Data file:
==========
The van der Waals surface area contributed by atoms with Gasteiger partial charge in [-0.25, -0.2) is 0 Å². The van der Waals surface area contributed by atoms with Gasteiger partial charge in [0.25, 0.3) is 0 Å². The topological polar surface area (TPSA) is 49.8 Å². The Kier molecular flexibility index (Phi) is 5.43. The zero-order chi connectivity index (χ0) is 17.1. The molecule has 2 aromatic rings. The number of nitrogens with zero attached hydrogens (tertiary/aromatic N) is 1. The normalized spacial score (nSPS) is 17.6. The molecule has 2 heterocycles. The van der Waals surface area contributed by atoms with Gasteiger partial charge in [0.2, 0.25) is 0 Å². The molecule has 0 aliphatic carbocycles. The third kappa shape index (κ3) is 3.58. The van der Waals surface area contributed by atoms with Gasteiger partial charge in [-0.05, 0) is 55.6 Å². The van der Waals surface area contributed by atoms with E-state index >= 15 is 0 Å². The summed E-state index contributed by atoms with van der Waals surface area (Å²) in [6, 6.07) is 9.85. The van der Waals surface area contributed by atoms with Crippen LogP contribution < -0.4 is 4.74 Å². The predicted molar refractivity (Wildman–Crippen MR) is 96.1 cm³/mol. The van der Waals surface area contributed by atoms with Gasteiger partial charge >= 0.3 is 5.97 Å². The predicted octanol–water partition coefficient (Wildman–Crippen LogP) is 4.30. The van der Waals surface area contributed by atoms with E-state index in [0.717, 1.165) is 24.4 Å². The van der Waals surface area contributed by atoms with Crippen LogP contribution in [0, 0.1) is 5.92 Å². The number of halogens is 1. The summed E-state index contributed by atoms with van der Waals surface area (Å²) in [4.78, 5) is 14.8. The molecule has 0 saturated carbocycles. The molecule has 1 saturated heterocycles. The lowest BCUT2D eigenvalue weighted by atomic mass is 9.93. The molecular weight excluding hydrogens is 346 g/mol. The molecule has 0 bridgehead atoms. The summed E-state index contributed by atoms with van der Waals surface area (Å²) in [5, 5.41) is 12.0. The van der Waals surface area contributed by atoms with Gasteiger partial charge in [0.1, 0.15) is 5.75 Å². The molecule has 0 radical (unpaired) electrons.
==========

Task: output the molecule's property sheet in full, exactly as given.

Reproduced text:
The van der Waals surface area contributed by atoms with Gasteiger partial charge in [-0.25, -0.2) is 0 Å². The van der Waals surface area contributed by atoms with Gasteiger partial charge in [0.25, 0.3) is 0 Å². The topological polar surface area (TPSA) is 49.8 Å². The Kier molecular flexibility index (Phi) is 5.43. The zero-order chi connectivity index (χ0) is 17.1. The molecule has 2 aromatic rings. The number of nitrogens with zero attached hydrogens (tertiary/aromatic N) is 1. The normalized spacial score (nSPS) is 17.6. The molecule has 2 heterocycles. The van der Waals surface area contributed by atoms with Gasteiger partial charge in [0.2, 0.25) is 0 Å². The molecule has 0 aliphatic carbocycles. The third kappa shape index (κ3) is 3.58. The van der Waals surface area contributed by atoms with Gasteiger partial charge in [-0.05, 0) is 55.6 Å². The van der Waals surface area contributed by atoms with E-state index >= 15 is 0 Å². The summed E-state index contributed by atoms with van der Waals surface area (Å²) in [6, 6.07) is 9.85. The van der Waals surface area contributed by atoms with Crippen LogP contribution < -0.4 is 4.74 Å². The predicted molar refractivity (Wildman–Crippen MR) is 96.1 cm³/mol. The van der Waals surface area contributed by atoms with Gasteiger partial charge >= 0.3 is 5.97 Å². The predicted octanol–water partition coefficient (Wildman–Crippen LogP) is 4.30. The van der Waals surface area contributed by atoms with E-state index in [0.717, 1.165) is 24.4 Å². The van der Waals surface area contributed by atoms with Crippen LogP contribution in [0, 0.1) is 5.92 Å². The number of halogens is 1. The summed E-state index contributed by atoms with van der Waals surface area (Å²) in [4.78, 5) is 14.8. The molecule has 0 saturated carbocycles. The molecule has 1 saturated heterocycles. The lowest BCUT2D eigenvalue weighted by atomic mass is 9.93. The molecular weight excluding hydrogens is 346 g/mol. The molecule has 0 bridgehead atoms. The summed E-state index contributed by atoms with van der Waals surface area (Å²) in [5, 5.41) is 12.0. The van der Waals surface area contributed by atoms with Gasteiger partial charge in [0.1, 0.15) is 5.75 Å². The molecule has 0 radical (unpaired) electrons.